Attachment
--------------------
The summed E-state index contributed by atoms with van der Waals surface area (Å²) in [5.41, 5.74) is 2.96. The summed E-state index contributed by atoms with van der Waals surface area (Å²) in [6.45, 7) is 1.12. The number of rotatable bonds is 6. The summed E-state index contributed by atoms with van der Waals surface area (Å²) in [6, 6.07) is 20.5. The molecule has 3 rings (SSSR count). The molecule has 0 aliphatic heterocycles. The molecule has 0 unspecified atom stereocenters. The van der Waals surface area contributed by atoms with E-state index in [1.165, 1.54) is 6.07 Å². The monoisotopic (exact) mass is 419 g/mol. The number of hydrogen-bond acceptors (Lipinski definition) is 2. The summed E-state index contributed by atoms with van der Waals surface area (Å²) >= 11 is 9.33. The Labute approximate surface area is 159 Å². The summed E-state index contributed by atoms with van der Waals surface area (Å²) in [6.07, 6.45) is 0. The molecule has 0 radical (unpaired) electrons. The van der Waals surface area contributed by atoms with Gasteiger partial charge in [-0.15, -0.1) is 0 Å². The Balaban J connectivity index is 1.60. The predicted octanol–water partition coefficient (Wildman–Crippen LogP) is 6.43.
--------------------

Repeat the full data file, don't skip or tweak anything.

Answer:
The summed E-state index contributed by atoms with van der Waals surface area (Å²) in [5.41, 5.74) is 2.96. The summed E-state index contributed by atoms with van der Waals surface area (Å²) in [6.45, 7) is 1.12. The number of rotatable bonds is 6. The summed E-state index contributed by atoms with van der Waals surface area (Å²) in [6, 6.07) is 20.5. The molecule has 3 rings (SSSR count). The molecule has 0 aliphatic heterocycles. The molecule has 0 unspecified atom stereocenters. The van der Waals surface area contributed by atoms with E-state index in [1.165, 1.54) is 6.07 Å². The monoisotopic (exact) mass is 419 g/mol. The number of hydrogen-bond acceptors (Lipinski definition) is 2. The summed E-state index contributed by atoms with van der Waals surface area (Å²) >= 11 is 9.33. The Labute approximate surface area is 159 Å². The summed E-state index contributed by atoms with van der Waals surface area (Å²) in [6.07, 6.45) is 0. The molecule has 0 radical (unpaired) electrons. The van der Waals surface area contributed by atoms with Gasteiger partial charge in [-0.15, -0.1) is 0 Å². The Balaban J connectivity index is 1.60. The predicted octanol–water partition coefficient (Wildman–Crippen LogP) is 6.43.